An ekphrastic poem responds to a work of art in some way. Often, as in W.H. Auden’s “Musée des Beaux Arts,” there is a description of the piece (usually a painting) that puts its images into some other context. But that isn’t necessarily the case. Sometimes the painting is a jumping off point for the poem, or a point of contention.
A lot of poems in Richard Siken’s War of the Foxes could be called ekphrastic. But Siken is a painter himself (as you can see on his website here) and often his subject seems as much about the creation of an image or painting as it is about our response to viewing it. I know of other poets who were also visual artists (William Blake first and foremost) but Siken is the first poet-painter I’m aware of who delves so deeply into the problems of creation, whether that creation is on paper, canvas, or in the imagination itself.
Before I go too far down this road, here’s the poem:
I erased my legs and forgot to draw in the stilts.
It looks like I’m floating but I’m not floating.
Sometimes I draw you with fangs. I tell you these
things because I love you. Some people paint
with whiskey and call it social drinking. Some people
paint drunk and put dots of color everywhere.
In the morning the dots make them happy. I am
putting dots of color everywhere and you are sleeping.
Something has happened in the paint tonight and
it is worth keeping. It’s nothing like I thought it
would be and closer to what I meant. None of it is
real, darling. I say it to you. Maybe we will wake up
singing. Maybe we will wake up to the silence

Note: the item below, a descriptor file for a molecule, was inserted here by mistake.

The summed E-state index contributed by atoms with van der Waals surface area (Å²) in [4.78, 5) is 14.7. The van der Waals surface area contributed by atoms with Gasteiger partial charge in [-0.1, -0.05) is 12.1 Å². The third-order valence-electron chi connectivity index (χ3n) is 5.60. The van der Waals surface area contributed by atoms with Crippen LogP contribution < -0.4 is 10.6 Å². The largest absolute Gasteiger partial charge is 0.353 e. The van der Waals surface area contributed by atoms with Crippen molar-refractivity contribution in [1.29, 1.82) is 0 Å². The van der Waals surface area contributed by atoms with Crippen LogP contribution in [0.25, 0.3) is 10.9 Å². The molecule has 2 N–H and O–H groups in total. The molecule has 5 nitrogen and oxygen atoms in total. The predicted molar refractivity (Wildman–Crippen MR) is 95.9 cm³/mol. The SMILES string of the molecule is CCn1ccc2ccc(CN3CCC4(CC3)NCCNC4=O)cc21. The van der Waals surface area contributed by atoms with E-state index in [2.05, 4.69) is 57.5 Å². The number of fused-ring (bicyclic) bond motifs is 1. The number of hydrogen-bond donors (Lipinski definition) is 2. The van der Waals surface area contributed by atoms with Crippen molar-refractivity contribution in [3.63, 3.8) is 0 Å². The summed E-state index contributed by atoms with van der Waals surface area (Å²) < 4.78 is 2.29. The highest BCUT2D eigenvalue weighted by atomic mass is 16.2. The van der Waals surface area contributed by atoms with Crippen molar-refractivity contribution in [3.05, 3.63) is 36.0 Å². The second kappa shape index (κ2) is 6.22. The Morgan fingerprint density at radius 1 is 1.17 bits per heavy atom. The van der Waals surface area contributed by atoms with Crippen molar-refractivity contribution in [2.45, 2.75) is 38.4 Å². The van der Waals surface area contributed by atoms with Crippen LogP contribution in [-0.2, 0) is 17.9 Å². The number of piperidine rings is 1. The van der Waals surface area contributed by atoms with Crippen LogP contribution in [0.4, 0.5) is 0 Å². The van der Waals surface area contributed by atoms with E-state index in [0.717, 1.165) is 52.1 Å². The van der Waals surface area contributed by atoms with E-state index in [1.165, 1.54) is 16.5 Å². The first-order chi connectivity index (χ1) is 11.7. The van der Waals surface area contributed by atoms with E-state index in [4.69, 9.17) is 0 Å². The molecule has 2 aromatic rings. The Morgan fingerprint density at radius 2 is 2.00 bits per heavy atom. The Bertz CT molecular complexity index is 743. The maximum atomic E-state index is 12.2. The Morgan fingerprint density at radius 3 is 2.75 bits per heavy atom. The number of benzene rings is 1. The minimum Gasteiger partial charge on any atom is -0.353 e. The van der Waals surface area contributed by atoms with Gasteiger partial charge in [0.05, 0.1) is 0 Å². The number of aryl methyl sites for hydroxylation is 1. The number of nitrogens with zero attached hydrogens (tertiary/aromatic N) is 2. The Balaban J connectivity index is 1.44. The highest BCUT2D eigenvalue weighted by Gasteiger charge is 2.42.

of shoes at the foot of the bed not going anywhere.
— from War of the Foxes, ©2015 by Richard Siken, published by Copper Canyon Press, used by permission
The first thing I respond to is the unsettling emotional context. Our speaker admits to occasionally imagining his loved one “with fangs.” I imagine the image is probably not one the lover would find flattering. On the other hand, our speaker claims that he’s reporting this vision “because I love you.” I suppose that in some ways honestly divulging one’s nightmares about one’s partner is a good thing? If the poet-artist has also severed his own legs, and wants to tell his partner about that as well, perhaps this sort of dark sharing is a regular part of their relationship?
There’s some fun to be had projecting this couple’s regular dinner-table conversations (“How did you imagine me today, darling?” “With porcupine quills.”), but for me there are important questions about the creative mind that are involved in this exchange. Can our imagination incriminate us somehow, especially as it’s expressed in art? How much of what’s churning in our brains do we need to take responsibility for? Is altering the way we experience reality damaging to the reality we are portraying?
Before a simple answer comes too quickly, the poem proceeds with a clever counter-argument: the speaker reminds us that “Some people paint / with whiskey and call it social drinking.” The deadpan tone sounds like social commentary but is really an idea about perception – that some of us, by applying alcohol to our body chemistry, deliberately alter our perception of the people and situations around us. We think of this as “social drinking,” and it doesn’t seem like such a great sin. So what about changing our perception of others using color, as art often tries to do?